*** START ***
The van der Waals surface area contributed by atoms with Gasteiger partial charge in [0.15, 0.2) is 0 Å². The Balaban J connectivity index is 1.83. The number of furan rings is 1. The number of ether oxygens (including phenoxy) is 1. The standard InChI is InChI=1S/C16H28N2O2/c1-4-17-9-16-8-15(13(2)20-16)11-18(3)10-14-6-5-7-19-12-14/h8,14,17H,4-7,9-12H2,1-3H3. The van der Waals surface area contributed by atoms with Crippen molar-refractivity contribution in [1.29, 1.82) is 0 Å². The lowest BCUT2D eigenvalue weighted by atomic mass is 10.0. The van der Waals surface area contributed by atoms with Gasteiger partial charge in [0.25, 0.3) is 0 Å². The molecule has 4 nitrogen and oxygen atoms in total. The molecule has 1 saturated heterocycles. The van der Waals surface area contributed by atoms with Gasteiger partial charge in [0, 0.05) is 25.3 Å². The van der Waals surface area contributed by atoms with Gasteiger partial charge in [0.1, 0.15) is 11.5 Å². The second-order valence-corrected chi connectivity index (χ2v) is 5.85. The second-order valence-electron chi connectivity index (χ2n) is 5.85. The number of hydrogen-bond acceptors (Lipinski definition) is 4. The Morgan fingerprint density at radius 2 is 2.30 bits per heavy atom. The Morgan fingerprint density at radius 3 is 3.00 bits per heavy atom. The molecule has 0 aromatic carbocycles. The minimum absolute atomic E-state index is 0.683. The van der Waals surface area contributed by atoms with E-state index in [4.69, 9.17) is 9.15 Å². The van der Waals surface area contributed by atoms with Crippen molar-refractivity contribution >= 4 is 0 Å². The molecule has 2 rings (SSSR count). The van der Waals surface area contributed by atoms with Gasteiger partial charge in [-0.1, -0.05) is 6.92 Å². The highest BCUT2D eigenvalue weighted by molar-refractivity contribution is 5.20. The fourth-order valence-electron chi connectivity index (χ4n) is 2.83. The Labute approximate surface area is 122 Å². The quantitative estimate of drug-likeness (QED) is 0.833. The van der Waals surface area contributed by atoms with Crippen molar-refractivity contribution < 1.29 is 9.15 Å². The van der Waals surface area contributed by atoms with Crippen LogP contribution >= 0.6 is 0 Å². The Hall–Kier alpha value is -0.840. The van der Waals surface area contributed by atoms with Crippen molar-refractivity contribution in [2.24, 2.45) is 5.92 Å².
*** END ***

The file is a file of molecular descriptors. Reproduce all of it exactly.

The van der Waals surface area contributed by atoms with Gasteiger partial charge in [0.15, 0.2) is 0 Å². The Balaban J connectivity index is 1.83. The number of furan rings is 1. The number of ether oxygens (including phenoxy) is 1. The standard InChI is InChI=1S/C16H28N2O2/c1-4-17-9-16-8-15(13(2)20-16)11-18(3)10-14-6-5-7-19-12-14/h8,14,17H,4-7,9-12H2,1-3H3. The van der Waals surface area contributed by atoms with Crippen molar-refractivity contribution in [1.29, 1.82) is 0 Å². The lowest BCUT2D eigenvalue weighted by atomic mass is 10.0. The van der Waals surface area contributed by atoms with Gasteiger partial charge in [0.25, 0.3) is 0 Å². The molecule has 4 nitrogen and oxygen atoms in total. The molecule has 1 saturated heterocycles. The van der Waals surface area contributed by atoms with Gasteiger partial charge in [0, 0.05) is 25.3 Å². The van der Waals surface area contributed by atoms with Gasteiger partial charge in [0.1, 0.15) is 11.5 Å². The second-order valence-corrected chi connectivity index (χ2v) is 5.85. The second-order valence-electron chi connectivity index (χ2n) is 5.85. The number of hydrogen-bond acceptors (Lipinski definition) is 4. The Morgan fingerprint density at radius 2 is 2.30 bits per heavy atom. The Morgan fingerprint density at radius 3 is 3.00 bits per heavy atom. The molecule has 0 aromatic carbocycles. The minimum absolute atomic E-state index is 0.683. The van der Waals surface area contributed by atoms with E-state index in [4.69, 9.17) is 9.15 Å². The van der Waals surface area contributed by atoms with Crippen molar-refractivity contribution >= 4 is 0 Å². The molecule has 2 rings (SSSR count). The van der Waals surface area contributed by atoms with Gasteiger partial charge in [-0.1, -0.05) is 6.92 Å². The highest BCUT2D eigenvalue weighted by molar-refractivity contribution is 5.20. The fourth-order valence-electron chi connectivity index (χ4n) is 2.83. The Labute approximate surface area is 122 Å². The quantitative estimate of drug-likeness (QED) is 0.833. The van der Waals surface area contributed by atoms with Crippen molar-refractivity contribution < 1.29 is 9.15 Å². The van der Waals surface area contributed by atoms with Crippen LogP contribution >= 0.6 is 0 Å². The Hall–Kier alpha value is -0.840. The van der Waals surface area contributed by atoms with Crippen molar-refractivity contribution in [2.24, 2.45) is 5.92 Å².